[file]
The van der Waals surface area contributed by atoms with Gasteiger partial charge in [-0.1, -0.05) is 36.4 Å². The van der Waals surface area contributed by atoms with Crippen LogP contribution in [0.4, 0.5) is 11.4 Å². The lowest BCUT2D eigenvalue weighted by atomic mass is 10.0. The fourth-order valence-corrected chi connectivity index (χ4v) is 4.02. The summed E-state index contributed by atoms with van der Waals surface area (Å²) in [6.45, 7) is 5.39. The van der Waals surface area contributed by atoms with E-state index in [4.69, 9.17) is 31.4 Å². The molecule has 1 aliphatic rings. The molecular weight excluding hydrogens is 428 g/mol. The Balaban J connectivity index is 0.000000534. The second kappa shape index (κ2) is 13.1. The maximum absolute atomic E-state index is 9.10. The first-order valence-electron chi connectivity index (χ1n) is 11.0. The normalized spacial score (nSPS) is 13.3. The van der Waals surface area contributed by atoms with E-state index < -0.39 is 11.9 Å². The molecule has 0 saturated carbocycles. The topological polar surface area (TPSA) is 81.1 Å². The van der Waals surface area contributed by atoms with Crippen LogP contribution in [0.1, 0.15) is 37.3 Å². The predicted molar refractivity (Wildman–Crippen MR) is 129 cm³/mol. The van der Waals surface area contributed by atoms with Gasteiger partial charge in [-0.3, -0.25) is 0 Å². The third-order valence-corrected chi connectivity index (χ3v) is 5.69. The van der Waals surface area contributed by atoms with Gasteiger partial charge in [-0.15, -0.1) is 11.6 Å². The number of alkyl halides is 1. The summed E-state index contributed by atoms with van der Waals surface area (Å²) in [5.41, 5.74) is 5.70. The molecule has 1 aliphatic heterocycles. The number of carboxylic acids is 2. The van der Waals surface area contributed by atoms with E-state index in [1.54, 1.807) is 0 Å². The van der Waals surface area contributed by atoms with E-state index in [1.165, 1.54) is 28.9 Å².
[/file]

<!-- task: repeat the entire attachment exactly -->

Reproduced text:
The van der Waals surface area contributed by atoms with Gasteiger partial charge in [-0.1, -0.05) is 36.4 Å². The van der Waals surface area contributed by atoms with Crippen LogP contribution in [0.4, 0.5) is 11.4 Å². The lowest BCUT2D eigenvalue weighted by atomic mass is 10.0. The fourth-order valence-corrected chi connectivity index (χ4v) is 4.02. The summed E-state index contributed by atoms with van der Waals surface area (Å²) in [6.45, 7) is 5.39. The van der Waals surface area contributed by atoms with E-state index in [4.69, 9.17) is 31.4 Å². The molecule has 1 aliphatic rings. The molecular weight excluding hydrogens is 428 g/mol. The Balaban J connectivity index is 0.000000534. The second kappa shape index (κ2) is 13.1. The maximum absolute atomic E-state index is 9.10. The first-order valence-electron chi connectivity index (χ1n) is 11.0. The normalized spacial score (nSPS) is 13.3. The van der Waals surface area contributed by atoms with E-state index < -0.39 is 11.9 Å². The molecule has 0 saturated carbocycles. The topological polar surface area (TPSA) is 81.1 Å². The van der Waals surface area contributed by atoms with Crippen LogP contribution in [0.1, 0.15) is 37.3 Å². The predicted molar refractivity (Wildman–Crippen MR) is 129 cm³/mol. The van der Waals surface area contributed by atoms with Gasteiger partial charge in [-0.3, -0.25) is 0 Å². The third-order valence-corrected chi connectivity index (χ3v) is 5.69. The van der Waals surface area contributed by atoms with Gasteiger partial charge in [-0.15, -0.1) is 11.6 Å². The number of alkyl halides is 1. The summed E-state index contributed by atoms with van der Waals surface area (Å²) in [5.41, 5.74) is 5.70. The molecule has 1 aliphatic heterocycles. The number of carboxylic acids is 2. The van der Waals surface area contributed by atoms with E-state index in [1.54, 1.807) is 0 Å². The van der Waals surface area contributed by atoms with E-state index in [1.165, 1.54) is 28.9 Å².